APHA (2005) Standard methods for the examination of water and wastewater 21sted Washington DC New York: American Public Health Association

APHA (2012) Standard methods for the examination of water and wastewater 22nded Washington DC New York: American Public Health Association

Ansari N A (2017) Seasonal variations in physicochemical characteristics of water samples of surajpur wetland national capital region India International journal of current microbiology and applied sciences 6(2) pp 971–987

Armantrout N B Talwar P K and Jhingram A G (1994) Inland fishes of India and adjacent countries Copeia 1994(3) p 828

Arya S Kumar V Raikwar M Dhaka A and Minakshi (2011) Physico-chemical Analysis of Selected Surface Water Samples of Laxmi Tal (Pond) in Jhansi City UP Bundelkhand Region Central India Journal of Experimental Sciences 2(8) pp 1–6

Azmi N Anwar M R and Kumari M (2015) Water quality analysis of fish pond of Araria district Bihar Ind J Appl Res 5(1) pp 587–589

Bhatnagar A and Devi P (2013) Water quality guidelines for the management of pond fish culture International Journal of Environmental Sciences 3(6) pp 1980–2009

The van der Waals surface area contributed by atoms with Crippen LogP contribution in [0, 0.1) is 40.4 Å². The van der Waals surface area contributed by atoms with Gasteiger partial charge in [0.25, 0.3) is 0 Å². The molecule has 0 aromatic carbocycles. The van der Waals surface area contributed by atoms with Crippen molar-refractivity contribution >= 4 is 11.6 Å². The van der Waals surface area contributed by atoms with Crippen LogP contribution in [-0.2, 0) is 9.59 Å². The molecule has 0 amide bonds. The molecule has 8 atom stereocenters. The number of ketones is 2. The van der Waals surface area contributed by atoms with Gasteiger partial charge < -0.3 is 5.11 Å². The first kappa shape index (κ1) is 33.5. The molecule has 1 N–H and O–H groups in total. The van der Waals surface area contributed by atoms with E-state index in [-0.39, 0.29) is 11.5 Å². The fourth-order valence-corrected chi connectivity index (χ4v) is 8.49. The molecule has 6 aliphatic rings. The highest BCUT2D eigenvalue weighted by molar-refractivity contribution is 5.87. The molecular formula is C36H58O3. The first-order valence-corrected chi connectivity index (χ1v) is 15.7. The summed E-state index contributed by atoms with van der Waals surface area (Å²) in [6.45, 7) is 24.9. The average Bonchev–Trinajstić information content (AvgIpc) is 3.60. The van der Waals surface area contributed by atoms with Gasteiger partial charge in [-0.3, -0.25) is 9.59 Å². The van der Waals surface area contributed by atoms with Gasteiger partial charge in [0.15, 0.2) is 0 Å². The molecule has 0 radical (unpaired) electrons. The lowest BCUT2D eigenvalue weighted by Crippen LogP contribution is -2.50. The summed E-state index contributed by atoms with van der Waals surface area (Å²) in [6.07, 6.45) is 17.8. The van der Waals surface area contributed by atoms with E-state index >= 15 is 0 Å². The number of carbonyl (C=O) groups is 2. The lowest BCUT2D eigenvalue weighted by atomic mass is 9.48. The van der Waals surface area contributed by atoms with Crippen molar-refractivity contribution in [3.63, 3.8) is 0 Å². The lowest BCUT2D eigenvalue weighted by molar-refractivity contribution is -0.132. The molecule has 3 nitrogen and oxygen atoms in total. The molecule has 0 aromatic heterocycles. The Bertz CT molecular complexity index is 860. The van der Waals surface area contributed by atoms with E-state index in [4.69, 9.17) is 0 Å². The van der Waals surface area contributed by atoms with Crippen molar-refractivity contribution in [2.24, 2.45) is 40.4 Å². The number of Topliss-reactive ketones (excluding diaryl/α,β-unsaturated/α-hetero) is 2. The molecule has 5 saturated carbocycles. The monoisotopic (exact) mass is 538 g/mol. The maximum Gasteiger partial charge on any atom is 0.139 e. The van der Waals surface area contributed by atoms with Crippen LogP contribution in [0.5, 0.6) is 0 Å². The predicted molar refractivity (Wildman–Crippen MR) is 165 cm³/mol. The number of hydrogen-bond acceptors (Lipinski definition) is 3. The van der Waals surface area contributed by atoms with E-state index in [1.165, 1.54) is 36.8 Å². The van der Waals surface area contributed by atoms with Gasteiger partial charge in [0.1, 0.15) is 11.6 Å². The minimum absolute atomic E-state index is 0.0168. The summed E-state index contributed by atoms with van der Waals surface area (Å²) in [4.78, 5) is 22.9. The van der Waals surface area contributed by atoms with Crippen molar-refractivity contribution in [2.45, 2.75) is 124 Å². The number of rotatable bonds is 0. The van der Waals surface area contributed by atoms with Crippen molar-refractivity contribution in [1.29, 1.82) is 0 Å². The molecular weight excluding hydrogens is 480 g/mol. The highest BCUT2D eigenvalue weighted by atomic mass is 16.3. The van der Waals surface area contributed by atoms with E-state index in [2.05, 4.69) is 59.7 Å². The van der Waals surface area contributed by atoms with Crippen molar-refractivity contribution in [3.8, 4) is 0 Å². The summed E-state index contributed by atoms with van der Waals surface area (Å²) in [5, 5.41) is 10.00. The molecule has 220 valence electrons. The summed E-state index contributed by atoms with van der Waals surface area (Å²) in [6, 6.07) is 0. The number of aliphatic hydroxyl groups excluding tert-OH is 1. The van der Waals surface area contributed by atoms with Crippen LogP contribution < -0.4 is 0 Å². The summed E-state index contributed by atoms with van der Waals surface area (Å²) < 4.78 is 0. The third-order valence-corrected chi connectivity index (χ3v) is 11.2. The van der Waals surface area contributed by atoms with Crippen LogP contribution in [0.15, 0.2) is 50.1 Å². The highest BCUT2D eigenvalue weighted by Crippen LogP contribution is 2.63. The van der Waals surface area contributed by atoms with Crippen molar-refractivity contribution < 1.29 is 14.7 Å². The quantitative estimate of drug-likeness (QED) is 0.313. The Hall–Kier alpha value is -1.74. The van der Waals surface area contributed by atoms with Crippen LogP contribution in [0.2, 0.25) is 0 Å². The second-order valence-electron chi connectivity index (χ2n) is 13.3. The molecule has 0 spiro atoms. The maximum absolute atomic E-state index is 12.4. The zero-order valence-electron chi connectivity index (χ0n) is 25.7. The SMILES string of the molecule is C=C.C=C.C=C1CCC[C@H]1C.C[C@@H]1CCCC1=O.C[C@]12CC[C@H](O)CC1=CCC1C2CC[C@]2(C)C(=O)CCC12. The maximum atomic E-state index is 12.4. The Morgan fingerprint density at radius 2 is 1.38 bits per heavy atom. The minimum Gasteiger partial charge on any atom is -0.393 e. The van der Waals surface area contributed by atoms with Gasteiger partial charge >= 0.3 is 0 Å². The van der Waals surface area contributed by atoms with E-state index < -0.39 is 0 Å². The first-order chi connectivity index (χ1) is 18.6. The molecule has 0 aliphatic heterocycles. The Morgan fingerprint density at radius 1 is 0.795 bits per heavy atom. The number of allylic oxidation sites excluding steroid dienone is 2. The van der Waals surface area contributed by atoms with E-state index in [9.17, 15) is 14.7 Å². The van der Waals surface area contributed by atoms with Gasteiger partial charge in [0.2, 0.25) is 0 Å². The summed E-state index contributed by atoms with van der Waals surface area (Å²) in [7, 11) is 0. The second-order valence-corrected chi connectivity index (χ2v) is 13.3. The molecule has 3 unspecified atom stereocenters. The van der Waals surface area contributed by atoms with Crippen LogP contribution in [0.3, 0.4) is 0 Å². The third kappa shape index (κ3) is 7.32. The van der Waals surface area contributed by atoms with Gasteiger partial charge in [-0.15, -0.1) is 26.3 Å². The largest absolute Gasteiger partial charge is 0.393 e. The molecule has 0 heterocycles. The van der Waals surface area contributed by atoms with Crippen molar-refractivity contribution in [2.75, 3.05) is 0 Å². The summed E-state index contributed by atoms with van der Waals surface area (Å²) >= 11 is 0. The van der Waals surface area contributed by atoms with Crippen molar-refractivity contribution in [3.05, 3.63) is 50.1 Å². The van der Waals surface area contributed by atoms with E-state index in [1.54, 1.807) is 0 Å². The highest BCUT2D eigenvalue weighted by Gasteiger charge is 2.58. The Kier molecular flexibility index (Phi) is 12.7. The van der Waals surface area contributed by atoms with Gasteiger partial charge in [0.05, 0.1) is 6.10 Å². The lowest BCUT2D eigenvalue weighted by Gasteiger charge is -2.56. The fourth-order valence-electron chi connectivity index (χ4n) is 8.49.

Bhaumik U Jha B C Mitra K and K G (2003) Vinci Fish yield optimization in beels: Some case studies from West Bengal Bulletin of Central Inland Fisheries Research Institute Barrackpore (125) pp 43–54

Chapin F S Zavaleta E S Eviner V T Naylor R L Vitousek P M Reynolds H L Hooper D U Lavorel S Sala O E Hobbie S E Mack M C and Díaz S (2000) ‘Consequences of changing biodiversity’ Nature 405(6783) pp 234–242

Chattopadhyay N G (1998) Chemical analysis of fish pond soil and water Delhi: Daya Publishing House

Chaurasia N K and Tiwari R K (2011) Effect of industrial effluents and wastes on physicochemical parameters of River Rapti Advance in Applied Science Research 2(5) pp 207–211

Garg R Rao R Uchchariya D Shukla G and Saksena D (2010) Seasonal variations in water quality and major threats to Ramsagar reservoir India African Journal of Environmental Science and Technology 4(2) pp 61–76

Groombridge B and Jenkins M (1998) Freshwater Biodiversity: A Preliminary Global Assessment Cambridge United Nations Environment Programme World Conservation Monitoring Center World Conservation Press